As the largest and most populous of Latin American nations, Brazil has the world’s seventh largest economy and is expected rise further up the line in the decades ahead. Rich in natural resources and arable land, Brazil provides a critical link in the global supply chain, serving as an economic powerhouse for agricultural and energy sectors. Through innovative policies, programs, and partnerships, Brazil has thus far avoided the “resource curse” of benefiting from their wealth of natural capital without depleting it. But a rapidly growing global middle class is increasing demand for Brazilian produced goods, namely agricultural commodities, minerals, and energy resources.
The increasing pressure on Brazil’s land base and natural resources is compounded by the internal need and desire to continue growing and strengthening their domestic economy. Brazilian Amazonia is a region where the convergence of these drivers are playing out in real-time. Agricultural expansion is a significant contributor to illegal deforestation of the Amazon Rainforest. Brazil has robust federal legislation in place to curtail this deforestation, but has historically lacked capacity at the regional and local levels to meaningfully monitor and enforce it. However tremendous reductions in illegal deforestation have been realized through the work of innovative cross-sector partnerships to guide expansion of agricultural production and monitor existing production to ensure it complies with the Brazilian Forest Code. In 2013, CLiGS explored the dynamics of these cross-sector partnerships, particularly in the area of the northern Amazon River Basin, to determine what sorts of impacts they have had, and how they have and continue to adapt to changing circumstances.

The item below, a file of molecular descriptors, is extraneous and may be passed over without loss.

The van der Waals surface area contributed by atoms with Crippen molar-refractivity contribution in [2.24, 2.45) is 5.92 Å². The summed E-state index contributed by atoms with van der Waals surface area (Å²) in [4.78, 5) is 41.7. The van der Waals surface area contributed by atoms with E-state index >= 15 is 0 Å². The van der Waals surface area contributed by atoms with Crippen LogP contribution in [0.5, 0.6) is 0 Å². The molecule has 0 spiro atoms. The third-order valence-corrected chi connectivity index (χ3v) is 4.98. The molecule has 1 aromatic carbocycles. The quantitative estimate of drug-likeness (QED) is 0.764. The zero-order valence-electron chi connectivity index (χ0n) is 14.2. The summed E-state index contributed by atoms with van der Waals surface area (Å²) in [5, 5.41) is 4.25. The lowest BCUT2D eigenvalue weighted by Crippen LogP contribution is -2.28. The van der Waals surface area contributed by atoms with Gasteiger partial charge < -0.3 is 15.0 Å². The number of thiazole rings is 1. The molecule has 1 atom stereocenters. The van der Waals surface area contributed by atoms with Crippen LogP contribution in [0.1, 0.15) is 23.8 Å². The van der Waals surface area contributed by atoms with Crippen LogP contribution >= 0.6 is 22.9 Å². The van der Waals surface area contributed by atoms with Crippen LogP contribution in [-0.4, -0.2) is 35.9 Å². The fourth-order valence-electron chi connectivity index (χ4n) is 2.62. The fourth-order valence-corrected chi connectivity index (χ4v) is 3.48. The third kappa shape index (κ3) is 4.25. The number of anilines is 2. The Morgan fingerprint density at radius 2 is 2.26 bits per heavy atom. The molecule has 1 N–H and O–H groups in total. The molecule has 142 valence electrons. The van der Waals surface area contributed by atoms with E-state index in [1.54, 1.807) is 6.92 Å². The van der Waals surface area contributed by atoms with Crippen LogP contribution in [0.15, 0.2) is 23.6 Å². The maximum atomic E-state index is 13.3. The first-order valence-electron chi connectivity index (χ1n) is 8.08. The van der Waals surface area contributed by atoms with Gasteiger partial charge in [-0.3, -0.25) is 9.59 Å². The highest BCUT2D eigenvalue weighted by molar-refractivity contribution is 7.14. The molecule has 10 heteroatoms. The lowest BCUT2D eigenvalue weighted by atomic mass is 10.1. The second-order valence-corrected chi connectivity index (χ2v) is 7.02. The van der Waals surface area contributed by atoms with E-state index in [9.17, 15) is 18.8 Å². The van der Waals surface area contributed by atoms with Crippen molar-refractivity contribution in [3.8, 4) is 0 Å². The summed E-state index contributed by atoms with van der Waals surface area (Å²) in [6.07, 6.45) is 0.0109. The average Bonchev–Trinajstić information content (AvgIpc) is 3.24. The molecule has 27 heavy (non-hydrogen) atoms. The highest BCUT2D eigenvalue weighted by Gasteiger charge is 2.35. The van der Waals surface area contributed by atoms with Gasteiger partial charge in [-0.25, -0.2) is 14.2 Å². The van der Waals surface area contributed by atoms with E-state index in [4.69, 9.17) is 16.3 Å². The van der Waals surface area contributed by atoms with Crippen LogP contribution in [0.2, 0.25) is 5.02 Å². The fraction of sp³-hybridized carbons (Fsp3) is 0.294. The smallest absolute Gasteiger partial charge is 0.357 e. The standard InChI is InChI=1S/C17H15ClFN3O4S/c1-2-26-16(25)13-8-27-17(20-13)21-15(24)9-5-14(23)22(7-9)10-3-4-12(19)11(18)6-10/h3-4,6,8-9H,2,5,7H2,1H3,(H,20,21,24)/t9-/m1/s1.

- CLiGS International Field Experience 2013 – Examined the dynamics of the partnership brokered by The Nature Conservancy between Cargill, TNC, the state government, and soy producers to monitor compliance with The Forest Code intended to halt illegal deforestation of the Amazon Rainforest.
- Three-part article series looking at the rapidly changing landscape of sustainability in the global soy market, written by affiliates Bruce Hull, Barbara McCutchan, and Arlin Wasserman, published by GreenBiz.com